The former companies responsible for making the lead-concentrated pigment in lead paint that contaminates much of the nation’s older housing stock were found liable for clean-up costs in the State of Rhode Island in a landmark jury case in February 2006. The jury agreed with the state’s attorneys that the former makers of the lead pigments in paint had created a wide spread “public nuisance” due to the health dangers of their product. The industry knew as early as 1900 that its white lead pigment product was a “deadly cumulative poison” though it continued to be used in paint products for decades thereafter. Old lead-based paint still poisons children even though lead paint sales were banned in 1978.
The Rhode Island trial lasted more than three months during which the jury heard from numerous health experts who described how lead-poisoned children can suffer brain damage, including behavior disorders and cognitive difficulties. After the jury decided that a “public nuisance” was involved with lead paint, they then determined that three of the defendants had caused or significantly contributed to the health problem now posed by deteriorated leaded paint, and that they should help fix the problem.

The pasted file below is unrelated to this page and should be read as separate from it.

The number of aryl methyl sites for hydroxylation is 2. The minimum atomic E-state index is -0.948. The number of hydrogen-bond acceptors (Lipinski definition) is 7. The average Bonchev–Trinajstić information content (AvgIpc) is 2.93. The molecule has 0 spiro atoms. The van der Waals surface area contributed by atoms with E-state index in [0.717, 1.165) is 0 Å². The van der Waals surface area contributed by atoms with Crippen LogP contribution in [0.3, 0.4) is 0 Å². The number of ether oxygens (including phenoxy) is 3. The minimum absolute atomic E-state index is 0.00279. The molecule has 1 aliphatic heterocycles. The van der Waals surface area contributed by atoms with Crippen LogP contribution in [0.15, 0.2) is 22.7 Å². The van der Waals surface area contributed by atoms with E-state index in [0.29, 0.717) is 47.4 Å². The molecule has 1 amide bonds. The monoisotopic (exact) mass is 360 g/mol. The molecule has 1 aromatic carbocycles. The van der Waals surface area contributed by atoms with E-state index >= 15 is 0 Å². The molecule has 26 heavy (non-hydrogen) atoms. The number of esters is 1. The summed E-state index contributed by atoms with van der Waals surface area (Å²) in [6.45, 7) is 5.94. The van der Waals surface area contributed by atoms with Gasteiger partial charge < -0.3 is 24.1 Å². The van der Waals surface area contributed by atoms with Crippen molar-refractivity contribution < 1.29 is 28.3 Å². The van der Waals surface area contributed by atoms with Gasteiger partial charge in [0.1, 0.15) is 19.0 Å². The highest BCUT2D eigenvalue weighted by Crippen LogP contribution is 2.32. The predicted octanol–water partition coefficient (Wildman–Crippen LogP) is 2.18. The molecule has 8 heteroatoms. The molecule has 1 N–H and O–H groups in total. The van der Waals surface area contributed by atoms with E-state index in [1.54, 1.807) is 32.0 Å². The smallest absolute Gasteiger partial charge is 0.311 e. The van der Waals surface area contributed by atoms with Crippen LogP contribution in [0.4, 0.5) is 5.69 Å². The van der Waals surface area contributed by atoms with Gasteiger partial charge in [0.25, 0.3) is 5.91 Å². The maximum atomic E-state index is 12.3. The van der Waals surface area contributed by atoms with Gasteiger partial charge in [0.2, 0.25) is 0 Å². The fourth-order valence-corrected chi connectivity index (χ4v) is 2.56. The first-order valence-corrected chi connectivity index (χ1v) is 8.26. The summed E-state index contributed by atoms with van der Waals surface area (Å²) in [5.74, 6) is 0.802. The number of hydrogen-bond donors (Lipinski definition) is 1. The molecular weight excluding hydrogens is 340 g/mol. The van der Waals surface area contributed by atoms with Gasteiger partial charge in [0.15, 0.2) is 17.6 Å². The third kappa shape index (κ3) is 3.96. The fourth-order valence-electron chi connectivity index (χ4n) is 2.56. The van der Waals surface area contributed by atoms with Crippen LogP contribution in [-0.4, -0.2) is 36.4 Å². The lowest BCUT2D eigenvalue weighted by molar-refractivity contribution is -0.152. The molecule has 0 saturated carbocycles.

The State of Rhode Island has not yet estimated how much it will cost to rid that State of lead-based paint hazards. The court is going to decide that issue and will hold hearings on the costs of ridding Rhode Island’s housing stock of lead-based paint hazards.
The defendant manufacturers say they plan to appeal the jury’s ruling, fearing copycat lawsuits in numerous other states where lead hazards continue to threaten children living in older housing stock. In the immediate wake of the stunning Rhode Island decision, an Appeals Court in California reversed a lower court’s dismissal of a similar lawsuit. The lawsuit was brought by the City of San Francisco, surrounding municipalities and Bay Area school districts against most of the same defendants earlier sued in Rhode Island. The California Court of Appeals held that the municipal plaintiffs’ claims for public nuisance, strict liability, negligence, and fraud causes of action can stand for now.